• Use LinkedIn Easy Apply. 25% of job seekers have used LinkedIn to apply for their current or latest job, according to Jobvite. Post your job ad on LinkedIn, so candidates can easily submit their resume via the Easy Apply button.

  • Use Facebook. With a recent update, Facebook is now allowing businesses to post their ads on the platform. Users’ applications are pre-populated with info from their profile to save time, and they can edit before submitting.

As you simplify your process, make sure that your online application still meets your company’s compliance requirements. These regulations can vary based on your company’s government contracts, the number of employees, and a number of other factors. Run your application by your company’s legal team if you’re unsure about any changes.

4. Evaluate the total value of competitors’ compensation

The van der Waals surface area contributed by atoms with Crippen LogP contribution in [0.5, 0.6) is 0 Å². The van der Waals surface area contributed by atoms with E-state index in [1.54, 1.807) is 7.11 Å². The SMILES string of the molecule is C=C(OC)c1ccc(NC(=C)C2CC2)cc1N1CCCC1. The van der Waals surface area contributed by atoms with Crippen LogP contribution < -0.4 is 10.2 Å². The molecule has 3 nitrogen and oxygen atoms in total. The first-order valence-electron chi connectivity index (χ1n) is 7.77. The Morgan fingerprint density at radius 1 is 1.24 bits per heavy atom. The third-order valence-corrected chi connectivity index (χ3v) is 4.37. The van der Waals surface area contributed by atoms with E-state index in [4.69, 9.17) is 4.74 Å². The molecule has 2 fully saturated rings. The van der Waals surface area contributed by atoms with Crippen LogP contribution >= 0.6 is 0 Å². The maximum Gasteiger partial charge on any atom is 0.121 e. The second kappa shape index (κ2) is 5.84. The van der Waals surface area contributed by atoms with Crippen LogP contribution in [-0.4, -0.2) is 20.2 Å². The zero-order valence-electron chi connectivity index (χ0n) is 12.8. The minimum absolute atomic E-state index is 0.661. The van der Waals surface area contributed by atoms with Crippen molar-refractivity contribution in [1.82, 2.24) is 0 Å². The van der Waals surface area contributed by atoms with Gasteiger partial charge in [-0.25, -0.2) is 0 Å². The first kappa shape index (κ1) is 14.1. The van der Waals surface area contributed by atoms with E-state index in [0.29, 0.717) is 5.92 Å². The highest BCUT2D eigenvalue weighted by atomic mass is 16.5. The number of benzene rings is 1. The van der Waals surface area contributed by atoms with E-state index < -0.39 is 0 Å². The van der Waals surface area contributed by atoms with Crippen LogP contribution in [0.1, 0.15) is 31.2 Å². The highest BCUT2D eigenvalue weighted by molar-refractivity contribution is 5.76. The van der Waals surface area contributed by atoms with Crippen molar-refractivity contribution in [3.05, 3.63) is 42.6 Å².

In a competitive market, people get hung up on base salaries. Companies will increase their base salary for a role to match a competitor, and candidates will turn down an offer to take one that pays slightly more.

Compensation is more complex than a base salary figure—it also includes bonuses, equity, benefits, perks, paid time off, and more. As a recruiter, you have to be able to communicate the total value of your role and competitors’ roles—not just the base salaries—to show the strength of your offer.

Take this example—you have a strong candidate who tells you that a competitor has offered them $5,000 more for their base salary. They ask if your company can offer the same salary, but you know that the increase isn’t in your company’s budget.